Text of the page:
(DVD-Video + Blu-ray)
Sound: B-/B Extras: B Film: C
The Marine feels like it's right
out of the mid-1980s when action films were ruled by
one-man-armies embodied by the likes of Stallone, Schwarzenegger and
Chuck Norris. But those similarities are clearly intentional, right down
to having the trailer for Commando
(1985) starring Schwarzenegger present on The Marine on the DVD edition.
This release has been issued in both regular DVD and the high def
by Vince McMahon's WWE Films and starring WWE champion John Cena, John Bonito’s
The Marine (2006) is derivative in
the extreme, but some good stunt work and humorous touches in the script --
such as references to Deliverance
and co-star Robert Patrick saying, "This guy's like The Terminator" -- make it a
lot more tolerable than it could have been.
muscular Cena stars as John Triton, a U.S. Marine who saves many of his own men
in Iraq after defying an order. Despite saving the lives of fellow
Marines, Triton is still unceremoniously kicked out of the corps for disobeying
an order. But when he gets back home to South Carolina, he barely has
time to make love to his wife (Kelly Carlson) before she ends up getting
kidnapped by a group of ruthless diamond thieves on the lam (led by Patrick of Terminator 2 fame).
course, Triton will then go into one-man-army mode and dispose of the bad
guys one by stinking one while trying to save the little lady. Lots of
explosions, big explosions, ensue.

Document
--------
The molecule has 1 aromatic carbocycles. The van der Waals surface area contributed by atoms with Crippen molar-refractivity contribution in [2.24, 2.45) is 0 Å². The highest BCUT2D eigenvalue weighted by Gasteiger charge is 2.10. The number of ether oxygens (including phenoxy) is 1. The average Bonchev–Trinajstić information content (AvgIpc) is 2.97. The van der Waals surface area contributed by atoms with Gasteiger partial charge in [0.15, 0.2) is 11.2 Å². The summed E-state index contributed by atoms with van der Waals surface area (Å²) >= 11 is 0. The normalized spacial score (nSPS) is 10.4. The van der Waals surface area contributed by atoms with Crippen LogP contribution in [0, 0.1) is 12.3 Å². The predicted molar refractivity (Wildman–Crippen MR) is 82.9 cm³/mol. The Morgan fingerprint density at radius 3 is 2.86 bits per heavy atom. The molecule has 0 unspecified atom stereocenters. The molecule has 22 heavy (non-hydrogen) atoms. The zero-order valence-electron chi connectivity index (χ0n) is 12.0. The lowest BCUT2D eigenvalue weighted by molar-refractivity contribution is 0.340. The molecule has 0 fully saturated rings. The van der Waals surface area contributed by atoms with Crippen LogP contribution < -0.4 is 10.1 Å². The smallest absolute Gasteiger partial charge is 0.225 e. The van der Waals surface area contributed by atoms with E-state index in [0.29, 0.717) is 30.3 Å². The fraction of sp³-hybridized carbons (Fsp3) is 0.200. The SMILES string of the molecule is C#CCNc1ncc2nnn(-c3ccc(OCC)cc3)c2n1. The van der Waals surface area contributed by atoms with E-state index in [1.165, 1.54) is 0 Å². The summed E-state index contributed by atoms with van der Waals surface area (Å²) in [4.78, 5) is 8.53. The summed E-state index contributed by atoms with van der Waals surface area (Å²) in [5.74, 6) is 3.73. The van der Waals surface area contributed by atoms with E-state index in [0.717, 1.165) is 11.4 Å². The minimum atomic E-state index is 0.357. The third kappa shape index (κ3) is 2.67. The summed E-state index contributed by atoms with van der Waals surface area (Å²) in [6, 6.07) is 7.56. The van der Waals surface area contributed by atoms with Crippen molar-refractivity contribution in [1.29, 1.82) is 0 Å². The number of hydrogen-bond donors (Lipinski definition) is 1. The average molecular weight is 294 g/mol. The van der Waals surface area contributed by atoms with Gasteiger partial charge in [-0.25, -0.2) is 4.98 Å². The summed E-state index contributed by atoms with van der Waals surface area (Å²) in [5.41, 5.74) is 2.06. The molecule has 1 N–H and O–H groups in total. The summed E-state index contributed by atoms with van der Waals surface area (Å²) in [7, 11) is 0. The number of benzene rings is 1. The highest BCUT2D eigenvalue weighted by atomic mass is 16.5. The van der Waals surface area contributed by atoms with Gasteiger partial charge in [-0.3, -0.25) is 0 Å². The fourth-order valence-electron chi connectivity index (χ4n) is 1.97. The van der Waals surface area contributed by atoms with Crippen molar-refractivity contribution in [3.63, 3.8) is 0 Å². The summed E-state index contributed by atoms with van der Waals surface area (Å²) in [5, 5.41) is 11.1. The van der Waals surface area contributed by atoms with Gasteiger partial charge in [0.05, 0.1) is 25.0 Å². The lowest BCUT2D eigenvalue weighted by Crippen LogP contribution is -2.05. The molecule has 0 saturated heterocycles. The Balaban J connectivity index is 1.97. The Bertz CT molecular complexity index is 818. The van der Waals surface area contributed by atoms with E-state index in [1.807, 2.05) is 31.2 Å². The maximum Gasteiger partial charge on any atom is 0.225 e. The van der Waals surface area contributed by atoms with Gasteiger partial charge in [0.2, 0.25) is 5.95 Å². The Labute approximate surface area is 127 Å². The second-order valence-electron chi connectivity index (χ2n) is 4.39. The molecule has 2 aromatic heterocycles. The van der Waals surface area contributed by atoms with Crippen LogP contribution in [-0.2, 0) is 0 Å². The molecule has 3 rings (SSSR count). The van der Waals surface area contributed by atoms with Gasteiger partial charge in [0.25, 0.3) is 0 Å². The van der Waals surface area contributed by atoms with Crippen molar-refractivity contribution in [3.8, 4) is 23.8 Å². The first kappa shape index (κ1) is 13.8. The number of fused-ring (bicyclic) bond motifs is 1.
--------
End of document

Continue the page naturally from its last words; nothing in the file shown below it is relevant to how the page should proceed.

The Marine brings to mind something Cannon
Films might have made 20 years ago starring someone like Michael Dudikoff,
albeit with better production values. But in a day and age when most
action films have become overwhelmed by unconvincing CGI, there's something
almost nostalgic about an actioner like The
Marine that simply relies on old-fashioned stunt work and
I'll give McMahon this much: It's refreshing to see a movie (even one as
preposterous and predictable as this) that without reservation celebrates a
member of U.S. armed forces heroically during a real-life time of war when
much of Hollywood seems to sympathize with America's enemies.
of The Marine presents the film in
both its PG-13 theatrical cut and an Unrated cut. Both versions are presented in 1.85:1
anamorphic widescreen with 5.1 Dolby Surround sound, while the Blu-ray offers
only the Unrated version in 1080p MPEG-2 @ 21 MBPS digital High Definition
video from the HD shoot. The DVD is on
the soft side, with limited color and detail, while the Blu-ray shows the
limits of the HD shoot more than expected.
The Dolby mix on both discs are not bad, but typical of Dolby mixes for
action films with much boom and little character. The English Dolby is not on the Blu-ray, but
DTS HD Master Audio lossless 192kHz/24-Bit 5.1 is and it is the best sound
playback, but even the upcoming DTS HD chip is not going to save the mix from
being anything more than adequate.
both versions include several featurettes, the original theatrical trailer
(which is exclusively HD on the Blu-ray), footage of the World Premiere at Camp
Pendleton and some WWE promotional features.
Cena is yet another would-be action hero who could be the next big thing
if he can break free of formula and bad scripts. With no True
Lies sequel on the way, he should take advantage while he has the chance.
Chuck O'Leary and Nicholas Sheffo